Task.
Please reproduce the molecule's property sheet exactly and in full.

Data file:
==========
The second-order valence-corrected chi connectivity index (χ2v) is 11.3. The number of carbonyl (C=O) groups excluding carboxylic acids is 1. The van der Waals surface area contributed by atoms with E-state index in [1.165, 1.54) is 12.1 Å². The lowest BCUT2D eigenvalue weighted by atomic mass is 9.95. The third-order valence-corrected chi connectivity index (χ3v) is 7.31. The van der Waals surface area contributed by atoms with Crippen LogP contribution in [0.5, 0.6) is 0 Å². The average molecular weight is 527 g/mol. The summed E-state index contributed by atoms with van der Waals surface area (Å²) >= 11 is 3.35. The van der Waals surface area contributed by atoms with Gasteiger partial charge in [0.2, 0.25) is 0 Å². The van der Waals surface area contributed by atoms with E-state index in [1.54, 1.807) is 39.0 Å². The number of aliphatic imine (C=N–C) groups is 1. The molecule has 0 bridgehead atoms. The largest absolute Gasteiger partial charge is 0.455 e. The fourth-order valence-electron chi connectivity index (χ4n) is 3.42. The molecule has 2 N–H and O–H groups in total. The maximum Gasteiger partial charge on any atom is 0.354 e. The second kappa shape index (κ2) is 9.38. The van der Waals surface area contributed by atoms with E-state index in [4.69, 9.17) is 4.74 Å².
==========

The second-order valence-corrected chi connectivity index (χ2v) is 11.3. The number of carbonyl (C=O) groups excluding carboxylic acids is 1. The van der Waals surface area contributed by atoms with E-state index in [1.165, 1.54) is 12.1 Å². The lowest BCUT2D eigenvalue weighted by atomic mass is 9.95. The third-order valence-corrected chi connectivity index (χ3v) is 7.31. The van der Waals surface area contributed by atoms with Crippen LogP contribution in [0.5, 0.6) is 0 Å². The average molecular weight is 527 g/mol. The summed E-state index contributed by atoms with van der Waals surface area (Å²) >= 11 is 3.35. The van der Waals surface area contributed by atoms with Gasteiger partial charge in [0.2, 0.25) is 0 Å². The van der Waals surface area contributed by atoms with E-state index in [1.54, 1.807) is 39.0 Å². The number of aliphatic imine (C=N–C) groups is 1. The molecule has 0 bridgehead atoms. The largest absolute Gasteiger partial charge is 0.455 e. The fourth-order valence-electron chi connectivity index (χ4n) is 3.42. The molecule has 2 N–H and O–H groups in total. The maximum Gasteiger partial charge on any atom is 0.354 e. The second kappa shape index (κ2) is 9.38. The van der Waals surface area contributed by atoms with E-state index in [4.69, 9.17) is 4.74 Å².